How Can I Prove That My Version B Will Be Better?

You’ve got enough visits to start an A/B testing experiment, but now you’re wondering how that calculation works exactly. How do I know if my Version B will end up being better than my Version A, with numbers.

The Three Factors

Let’s break A/B Testing apart into its three factors.

  1. Number of visits (sample size): The more visitors you have, the easier it is to see if there’s a difference, with confidence (see significance below).
  2. How well your version A is doing (baseline conversion rate): Right now, if you don’t change anything about your site, how well is the thing you’re tracking doing? That newsletter sign-up button, how often is it pressed compared to the total unique visits to that page? Is it 3%? Lower?
  3. How well you think you can improve it (percentage improvement): Do you think you can improve your baseline conversion rate (factor #2) by 20%? 30%? 50%?

There’s a useful relationship between factors #1 and #3. The more you think you can improve your page’s conversion, the fewer visitors you need to prove it.

But how do you prove your version B will be better?

A Significant Difference

Although you can’t prove version B will be better, you can be pretty sure there is a significant difference between the two versions.

That significance is measured by something called the p-value. A value of 0.05 for a p-value is what we’re normally looking for, and it means the following:


A p-value of 0.05 means that there’s only a 5% likelihood that the difference between version A and version B was caused by something other than the difference you introduced.

Measuring significance is about ruling out other factors much more than it is about proving a factor. To get a more precise version of that explanation, here’s a link to the Wikipedia article on the p-value to dig further.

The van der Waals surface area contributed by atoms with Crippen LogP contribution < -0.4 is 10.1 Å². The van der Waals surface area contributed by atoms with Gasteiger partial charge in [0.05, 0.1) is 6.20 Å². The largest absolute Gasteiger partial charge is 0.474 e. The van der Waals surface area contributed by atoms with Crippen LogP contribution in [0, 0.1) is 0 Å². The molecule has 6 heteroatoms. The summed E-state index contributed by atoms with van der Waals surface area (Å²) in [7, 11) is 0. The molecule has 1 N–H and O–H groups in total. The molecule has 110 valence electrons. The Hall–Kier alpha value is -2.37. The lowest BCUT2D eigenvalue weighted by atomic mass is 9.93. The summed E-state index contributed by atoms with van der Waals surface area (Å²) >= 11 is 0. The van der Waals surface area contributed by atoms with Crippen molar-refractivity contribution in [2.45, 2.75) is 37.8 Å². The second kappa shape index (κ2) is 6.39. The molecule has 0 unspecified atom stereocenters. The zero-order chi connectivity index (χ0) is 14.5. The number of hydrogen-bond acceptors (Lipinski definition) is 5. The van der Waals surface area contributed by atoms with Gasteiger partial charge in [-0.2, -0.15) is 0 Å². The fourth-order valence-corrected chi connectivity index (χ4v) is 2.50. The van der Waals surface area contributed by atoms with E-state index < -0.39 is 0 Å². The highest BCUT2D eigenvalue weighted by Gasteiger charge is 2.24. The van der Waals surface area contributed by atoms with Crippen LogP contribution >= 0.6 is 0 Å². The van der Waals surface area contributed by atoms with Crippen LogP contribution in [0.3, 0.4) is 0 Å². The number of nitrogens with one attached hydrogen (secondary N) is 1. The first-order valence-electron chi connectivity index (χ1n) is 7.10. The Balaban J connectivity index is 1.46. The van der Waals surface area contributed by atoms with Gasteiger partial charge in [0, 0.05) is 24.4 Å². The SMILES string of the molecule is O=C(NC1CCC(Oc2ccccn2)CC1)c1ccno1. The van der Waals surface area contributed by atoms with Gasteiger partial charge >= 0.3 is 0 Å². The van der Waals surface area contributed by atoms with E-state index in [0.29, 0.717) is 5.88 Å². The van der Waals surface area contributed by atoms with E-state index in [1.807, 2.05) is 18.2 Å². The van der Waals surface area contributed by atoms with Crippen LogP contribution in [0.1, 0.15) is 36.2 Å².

To get a p-value of 0.05 (or lower, of course, the lower the better), you need to run the math. And that math takes into account the three factors in this way:

  1. Increases in the number of visits (sample size) reduces the p-value (gives you more confidence there’s a significant difference);
  2. A lower percentage for how well your version A is doing (baseline conversion rate) increases the p-value (adding uncertainty, because there are too few conversions to make our calculations from);
  3. Increases in how well you think you can improve it (percentage improvement) reduces the p-value (your improvement will be easier to demonstrate).

Calculating Whether Version B Will Bring A Significant Difference

Given those three factors, how do you calculate whether the percentage improvement will be significant?

For the details on how that calculation is done, here’s a link to an interactive notepad you can modify and see the calculations in action. Here’s how it looks after you follow that link:

Screenshot of the interactive notepad

Note: The calculations used here will be a little different than the ones used in the previous article, namely because the previous article’s tool (Optimizely) derives its p-value calculations from data from their own service.

Next week, we’ll be answering the question: “How Do I Increase Conversion Rates Without Being a Jerk?”

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